“Come Dancing” Narada Michael Walden 5:55  Heavy on keyboards, but some tasty musical riffs.

“Goodbye Pork Pie Hat” Charles Mingus 5:31 A slow grinding song.  One of the jazz greats.  This song kind of interrupts the flow of the rest of the album.

“Head for Backstage Pass” Wilbur Bascomb, Andy Clark 2:43  Bass heavy song (written by the bassist.  An okay song, the weakest song on the album.

Side two

Title            Writer(s)         Length

“Blue Wind” Jan Hammer  5:54  I’m not a big Hammer fan, but this might be the best song on the album.  It fits Beck’s style well and it is a very melodic song.  Hammer’s synth is not overboard, which it often is.  Hammer wrote the song, played drums and synth and mixed it.  This is a classic.

“Sophie” Narada Michael Walden    6:31 Another really good song.  Melodic as it shifts through several musical styles and tempos.

“Play with Me” Narada Michael Walden 4:10  Another classic, an infectious funk groove.  This song rocks along with some great melodic hooks.

“Love Is Green” Narada Michael Walden     2:30  An acoustic guitar and piano intro, with Beck’s electric guitar joining.  A gentle song.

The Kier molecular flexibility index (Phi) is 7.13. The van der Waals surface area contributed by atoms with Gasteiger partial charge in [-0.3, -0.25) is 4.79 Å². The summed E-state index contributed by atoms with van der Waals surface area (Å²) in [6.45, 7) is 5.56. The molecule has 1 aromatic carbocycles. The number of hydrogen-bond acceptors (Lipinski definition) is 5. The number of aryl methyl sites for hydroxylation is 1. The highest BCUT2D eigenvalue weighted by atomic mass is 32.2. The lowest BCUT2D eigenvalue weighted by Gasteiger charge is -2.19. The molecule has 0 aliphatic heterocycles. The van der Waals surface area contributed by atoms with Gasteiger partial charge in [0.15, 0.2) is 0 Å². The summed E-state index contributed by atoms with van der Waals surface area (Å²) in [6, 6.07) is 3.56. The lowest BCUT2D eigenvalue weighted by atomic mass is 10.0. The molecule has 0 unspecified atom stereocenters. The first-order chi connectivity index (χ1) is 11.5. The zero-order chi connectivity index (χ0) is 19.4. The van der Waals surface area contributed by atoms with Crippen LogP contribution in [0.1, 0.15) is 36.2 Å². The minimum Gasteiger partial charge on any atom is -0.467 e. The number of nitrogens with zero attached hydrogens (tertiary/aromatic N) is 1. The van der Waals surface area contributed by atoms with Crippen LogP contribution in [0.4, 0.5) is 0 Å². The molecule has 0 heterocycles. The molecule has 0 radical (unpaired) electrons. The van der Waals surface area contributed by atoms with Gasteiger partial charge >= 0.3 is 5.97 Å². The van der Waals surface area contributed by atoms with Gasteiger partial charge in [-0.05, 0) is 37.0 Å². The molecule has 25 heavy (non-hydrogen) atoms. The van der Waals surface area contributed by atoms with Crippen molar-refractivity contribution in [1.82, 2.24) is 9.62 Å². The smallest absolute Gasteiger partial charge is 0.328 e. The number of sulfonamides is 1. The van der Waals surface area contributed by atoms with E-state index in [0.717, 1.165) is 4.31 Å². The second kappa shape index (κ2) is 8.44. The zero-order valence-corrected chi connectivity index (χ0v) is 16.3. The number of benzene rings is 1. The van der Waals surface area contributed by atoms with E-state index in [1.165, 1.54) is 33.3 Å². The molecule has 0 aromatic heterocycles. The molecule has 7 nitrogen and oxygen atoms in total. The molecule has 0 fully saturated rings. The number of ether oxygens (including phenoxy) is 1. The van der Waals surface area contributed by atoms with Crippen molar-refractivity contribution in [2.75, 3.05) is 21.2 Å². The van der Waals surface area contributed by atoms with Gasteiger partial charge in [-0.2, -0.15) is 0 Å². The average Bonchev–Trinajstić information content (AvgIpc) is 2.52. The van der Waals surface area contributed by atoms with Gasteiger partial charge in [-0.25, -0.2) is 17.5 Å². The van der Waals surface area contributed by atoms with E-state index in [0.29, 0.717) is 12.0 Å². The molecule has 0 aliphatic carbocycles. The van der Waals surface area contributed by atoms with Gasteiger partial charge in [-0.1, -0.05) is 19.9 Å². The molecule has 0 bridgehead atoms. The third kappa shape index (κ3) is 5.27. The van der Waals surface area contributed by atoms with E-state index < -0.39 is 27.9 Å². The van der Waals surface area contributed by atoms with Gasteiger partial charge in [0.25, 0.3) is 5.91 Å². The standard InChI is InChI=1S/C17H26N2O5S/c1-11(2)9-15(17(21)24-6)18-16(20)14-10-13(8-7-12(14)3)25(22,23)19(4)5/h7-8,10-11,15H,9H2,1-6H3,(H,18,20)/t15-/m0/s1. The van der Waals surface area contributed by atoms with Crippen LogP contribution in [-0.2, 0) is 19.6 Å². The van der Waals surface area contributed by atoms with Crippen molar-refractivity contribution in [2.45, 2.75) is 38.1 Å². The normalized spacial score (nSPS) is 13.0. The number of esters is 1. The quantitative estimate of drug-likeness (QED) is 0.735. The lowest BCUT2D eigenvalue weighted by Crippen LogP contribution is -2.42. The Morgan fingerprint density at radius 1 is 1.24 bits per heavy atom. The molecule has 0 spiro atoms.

Jan Hammer and Jeff Beck

These are both exciting albums with fine work by all the players. These are not traditional rock albums, whatever term that is used, jazz-rock, jazz-fusion, Beck has infused funk and R&B into this blend of styles. Blow By Blow was more jam-funk, mainly Beck and Middleton trading off of each other. What they didn’t really have were songs, but they sounded really good together. Wired started with the songs that Hammer and mainly Walden showed up with. These were good songs, like memory foam that Beck put his imprint on. Some of these songs are classic. I’m a little less impressed by the playing but the result is quite good.

I would give the nod to Wired, but just barely. When I want to pick certain songs, I go to Wired. When I want the Beck fusion experience, it is Blow By Blow. Wait till I talk about There & Back (1980).